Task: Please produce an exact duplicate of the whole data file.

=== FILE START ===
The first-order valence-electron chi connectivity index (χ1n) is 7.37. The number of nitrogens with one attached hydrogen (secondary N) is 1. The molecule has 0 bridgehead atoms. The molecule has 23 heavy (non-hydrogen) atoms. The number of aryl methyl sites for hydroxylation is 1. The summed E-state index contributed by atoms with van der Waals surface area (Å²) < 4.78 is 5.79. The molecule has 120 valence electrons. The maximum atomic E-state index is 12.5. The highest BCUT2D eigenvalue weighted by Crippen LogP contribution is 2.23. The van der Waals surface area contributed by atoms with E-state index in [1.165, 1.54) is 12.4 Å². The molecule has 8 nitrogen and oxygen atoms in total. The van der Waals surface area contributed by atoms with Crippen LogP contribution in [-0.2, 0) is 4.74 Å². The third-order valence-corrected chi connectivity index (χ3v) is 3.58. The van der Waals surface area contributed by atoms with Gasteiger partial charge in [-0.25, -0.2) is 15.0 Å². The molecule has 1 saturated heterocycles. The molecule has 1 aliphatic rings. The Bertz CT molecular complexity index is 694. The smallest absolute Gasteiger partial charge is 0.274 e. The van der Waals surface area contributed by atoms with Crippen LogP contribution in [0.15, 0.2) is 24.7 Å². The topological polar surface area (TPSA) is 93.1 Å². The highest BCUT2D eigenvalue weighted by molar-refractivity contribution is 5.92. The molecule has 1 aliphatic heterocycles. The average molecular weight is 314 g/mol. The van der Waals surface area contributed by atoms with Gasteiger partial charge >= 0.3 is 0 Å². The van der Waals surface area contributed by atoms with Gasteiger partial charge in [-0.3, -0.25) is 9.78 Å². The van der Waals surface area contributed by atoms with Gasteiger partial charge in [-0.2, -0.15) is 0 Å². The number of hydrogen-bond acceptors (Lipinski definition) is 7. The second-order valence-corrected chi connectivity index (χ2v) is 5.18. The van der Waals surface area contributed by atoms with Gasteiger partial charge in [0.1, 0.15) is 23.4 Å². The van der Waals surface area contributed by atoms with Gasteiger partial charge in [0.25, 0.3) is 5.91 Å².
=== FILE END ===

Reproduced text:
The first-order valence-electron chi connectivity index (χ1n) is 7.37. The number of nitrogens with one attached hydrogen (secondary N) is 1. The molecule has 0 bridgehead atoms. The molecule has 23 heavy (non-hydrogen) atoms. The number of aryl methyl sites for hydroxylation is 1. The summed E-state index contributed by atoms with van der Waals surface area (Å²) < 4.78 is 5.79. The molecule has 120 valence electrons. The maximum atomic E-state index is 12.5. The highest BCUT2D eigenvalue weighted by Crippen LogP contribution is 2.23. The van der Waals surface area contributed by atoms with E-state index in [1.165, 1.54) is 12.4 Å². The molecule has 8 nitrogen and oxygen atoms in total. The van der Waals surface area contributed by atoms with Crippen LogP contribution in [-0.2, 0) is 4.74 Å². The third-order valence-corrected chi connectivity index (χ3v) is 3.58. The van der Waals surface area contributed by atoms with Gasteiger partial charge in [-0.25, -0.2) is 15.0 Å². The molecule has 1 saturated heterocycles. The molecule has 1 aliphatic rings. The Bertz CT molecular complexity index is 694. The smallest absolute Gasteiger partial charge is 0.274 e. The van der Waals surface area contributed by atoms with Crippen LogP contribution in [0.15, 0.2) is 24.7 Å². The topological polar surface area (TPSA) is 93.1 Å². The highest BCUT2D eigenvalue weighted by molar-refractivity contribution is 5.92. The molecule has 1 aliphatic heterocycles. The average molecular weight is 314 g/mol. The van der Waals surface area contributed by atoms with Gasteiger partial charge >= 0.3 is 0 Å². The van der Waals surface area contributed by atoms with Gasteiger partial charge in [-0.3, -0.25) is 9.78 Å². The van der Waals surface area contributed by atoms with Gasteiger partial charge in [-0.2, -0.15) is 0 Å². The number of hydrogen-bond acceptors (Lipinski definition) is 7. The second-order valence-corrected chi connectivity index (χ2v) is 5.18. The van der Waals surface area contributed by atoms with Gasteiger partial charge in [0.1, 0.15) is 23.4 Å². The van der Waals surface area contributed by atoms with Gasteiger partial charge in [0.25, 0.3) is 5.91 Å².